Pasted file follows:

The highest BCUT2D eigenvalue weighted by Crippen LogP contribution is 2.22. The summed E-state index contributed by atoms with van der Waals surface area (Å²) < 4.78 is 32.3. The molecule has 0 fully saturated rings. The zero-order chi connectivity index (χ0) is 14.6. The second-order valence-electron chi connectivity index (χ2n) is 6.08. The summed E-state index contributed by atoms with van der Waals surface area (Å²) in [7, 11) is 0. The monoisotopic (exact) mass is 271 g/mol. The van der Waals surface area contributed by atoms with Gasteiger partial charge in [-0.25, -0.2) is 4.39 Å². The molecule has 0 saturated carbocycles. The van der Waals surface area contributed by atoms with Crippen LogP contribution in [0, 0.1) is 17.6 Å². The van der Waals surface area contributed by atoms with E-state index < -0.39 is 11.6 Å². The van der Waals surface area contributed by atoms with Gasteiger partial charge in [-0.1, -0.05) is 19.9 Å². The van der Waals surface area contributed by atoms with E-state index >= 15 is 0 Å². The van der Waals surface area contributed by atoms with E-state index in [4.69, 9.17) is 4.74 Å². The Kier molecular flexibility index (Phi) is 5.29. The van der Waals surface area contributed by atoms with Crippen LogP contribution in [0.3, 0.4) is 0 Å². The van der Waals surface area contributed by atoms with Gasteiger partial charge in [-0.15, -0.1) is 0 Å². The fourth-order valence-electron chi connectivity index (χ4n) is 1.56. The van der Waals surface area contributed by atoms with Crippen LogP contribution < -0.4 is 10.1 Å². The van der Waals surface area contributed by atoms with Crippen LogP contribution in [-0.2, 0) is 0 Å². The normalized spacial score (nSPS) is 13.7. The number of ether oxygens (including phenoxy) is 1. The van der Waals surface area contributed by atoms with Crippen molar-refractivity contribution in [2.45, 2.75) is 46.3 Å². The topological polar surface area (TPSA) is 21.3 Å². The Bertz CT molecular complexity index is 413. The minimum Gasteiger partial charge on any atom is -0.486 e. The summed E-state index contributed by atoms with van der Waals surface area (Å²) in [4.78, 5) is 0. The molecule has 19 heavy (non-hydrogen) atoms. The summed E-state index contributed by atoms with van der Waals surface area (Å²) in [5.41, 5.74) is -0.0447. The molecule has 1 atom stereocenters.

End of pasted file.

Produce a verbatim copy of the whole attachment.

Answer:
The highest BCUT2D eigenvalue weighted by Crippen LogP contribution is 2.22. The summed E-state index contributed by atoms with van der Waals surface area (Å²) < 4.78 is 32.3. The molecule has 0 fully saturated rings. The zero-order chi connectivity index (χ0) is 14.6. The second-order valence-electron chi connectivity index (χ2n) is 6.08. The summed E-state index contributed by atoms with van der Waals surface area (Å²) in [7, 11) is 0. The monoisotopic (exact) mass is 271 g/mol. The van der Waals surface area contributed by atoms with Gasteiger partial charge in [-0.25, -0.2) is 4.39 Å². The molecule has 0 saturated carbocycles. The van der Waals surface area contributed by atoms with Crippen LogP contribution in [0, 0.1) is 17.6 Å². The van der Waals surface area contributed by atoms with E-state index < -0.39 is 11.6 Å². The van der Waals surface area contributed by atoms with Gasteiger partial charge in [-0.1, -0.05) is 19.9 Å². The van der Waals surface area contributed by atoms with E-state index >= 15 is 0 Å². The van der Waals surface area contributed by atoms with E-state index in [4.69, 9.17) is 4.74 Å². The Kier molecular flexibility index (Phi) is 5.29. The van der Waals surface area contributed by atoms with Crippen LogP contribution in [0.3, 0.4) is 0 Å². The van der Waals surface area contributed by atoms with Gasteiger partial charge in [-0.15, -0.1) is 0 Å². The fourth-order valence-electron chi connectivity index (χ4n) is 1.56. The van der Waals surface area contributed by atoms with Crippen LogP contribution < -0.4 is 10.1 Å². The van der Waals surface area contributed by atoms with Crippen LogP contribution in [-0.2, 0) is 0 Å². The normalized spacial score (nSPS) is 13.7. The number of ether oxygens (including phenoxy) is 1. The van der Waals surface area contributed by atoms with Crippen molar-refractivity contribution in [2.45, 2.75) is 46.3 Å². The topological polar surface area (TPSA) is 21.3 Å². The Bertz CT molecular complexity index is 413. The minimum Gasteiger partial charge on any atom is -0.486 e. The summed E-state index contributed by atoms with van der Waals surface area (Å²) in [4.78, 5) is 0. The molecule has 19 heavy (non-hydrogen) atoms. The summed E-state index contributed by atoms with van der Waals surface area (Å²) in [5.41, 5.74) is -0.0447. The molecule has 1 atom stereocenters.